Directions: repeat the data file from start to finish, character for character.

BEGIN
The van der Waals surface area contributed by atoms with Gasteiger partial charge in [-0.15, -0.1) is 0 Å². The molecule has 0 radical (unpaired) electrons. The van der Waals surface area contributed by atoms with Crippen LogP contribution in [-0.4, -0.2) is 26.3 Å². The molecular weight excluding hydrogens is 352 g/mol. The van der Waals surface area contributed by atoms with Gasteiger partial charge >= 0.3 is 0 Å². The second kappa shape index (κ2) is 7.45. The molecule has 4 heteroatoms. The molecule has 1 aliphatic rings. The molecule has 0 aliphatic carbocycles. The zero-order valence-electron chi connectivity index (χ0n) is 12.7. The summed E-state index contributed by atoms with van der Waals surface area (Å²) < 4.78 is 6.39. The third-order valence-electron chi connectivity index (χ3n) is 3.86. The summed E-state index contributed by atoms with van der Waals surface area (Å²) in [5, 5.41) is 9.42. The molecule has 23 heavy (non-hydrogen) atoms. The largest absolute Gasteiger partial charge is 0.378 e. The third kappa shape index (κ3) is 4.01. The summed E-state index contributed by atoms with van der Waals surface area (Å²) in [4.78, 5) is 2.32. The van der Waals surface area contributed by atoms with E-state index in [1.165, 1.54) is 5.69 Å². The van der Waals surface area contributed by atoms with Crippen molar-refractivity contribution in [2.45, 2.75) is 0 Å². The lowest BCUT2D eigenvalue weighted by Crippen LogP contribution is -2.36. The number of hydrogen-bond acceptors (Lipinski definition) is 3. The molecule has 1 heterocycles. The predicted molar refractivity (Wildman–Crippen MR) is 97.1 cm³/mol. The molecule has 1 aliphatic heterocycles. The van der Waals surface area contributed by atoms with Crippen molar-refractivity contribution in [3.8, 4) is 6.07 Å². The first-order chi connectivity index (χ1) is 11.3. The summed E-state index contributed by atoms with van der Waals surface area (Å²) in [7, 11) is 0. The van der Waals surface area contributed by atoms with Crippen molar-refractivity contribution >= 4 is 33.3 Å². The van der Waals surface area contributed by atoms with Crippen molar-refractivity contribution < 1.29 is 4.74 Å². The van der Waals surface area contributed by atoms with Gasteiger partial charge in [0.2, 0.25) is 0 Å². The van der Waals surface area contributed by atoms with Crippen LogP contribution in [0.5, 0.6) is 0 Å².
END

The van der Waals surface area contributed by atoms with Gasteiger partial charge in [-0.15, -0.1) is 0 Å². The molecule has 0 radical (unpaired) electrons. The van der Waals surface area contributed by atoms with Crippen LogP contribution in [-0.4, -0.2) is 26.3 Å². The molecular weight excluding hydrogens is 352 g/mol. The van der Waals surface area contributed by atoms with Gasteiger partial charge >= 0.3 is 0 Å². The second kappa shape index (κ2) is 7.45. The molecule has 4 heteroatoms. The molecule has 1 aliphatic rings. The molecule has 0 aliphatic carbocycles. The zero-order valence-electron chi connectivity index (χ0n) is 12.7. The summed E-state index contributed by atoms with van der Waals surface area (Å²) < 4.78 is 6.39. The third-order valence-electron chi connectivity index (χ3n) is 3.86. The summed E-state index contributed by atoms with van der Waals surface area (Å²) in [5, 5.41) is 9.42. The molecule has 23 heavy (non-hydrogen) atoms. The largest absolute Gasteiger partial charge is 0.378 e. The third kappa shape index (κ3) is 4.01. The summed E-state index contributed by atoms with van der Waals surface area (Å²) in [4.78, 5) is 2.32. The van der Waals surface area contributed by atoms with E-state index in [1.165, 1.54) is 5.69 Å². The van der Waals surface area contributed by atoms with Crippen molar-refractivity contribution in [2.45, 2.75) is 0 Å². The lowest BCUT2D eigenvalue weighted by Crippen LogP contribution is -2.36. The number of hydrogen-bond acceptors (Lipinski definition) is 3. The molecule has 1 heterocycles. The predicted molar refractivity (Wildman–Crippen MR) is 97.1 cm³/mol. The molecule has 1 aliphatic heterocycles. The van der Waals surface area contributed by atoms with Crippen molar-refractivity contribution in [3.8, 4) is 6.07 Å². The first-order chi connectivity index (χ1) is 11.3. The summed E-state index contributed by atoms with van der Waals surface area (Å²) in [7, 11) is 0. The van der Waals surface area contributed by atoms with Crippen molar-refractivity contribution >= 4 is 33.3 Å². The van der Waals surface area contributed by atoms with Crippen molar-refractivity contribution < 1.29 is 4.74 Å². The van der Waals surface area contributed by atoms with Gasteiger partial charge in [0.2, 0.25) is 0 Å². The van der Waals surface area contributed by atoms with Crippen LogP contribution in [0.5, 0.6) is 0 Å².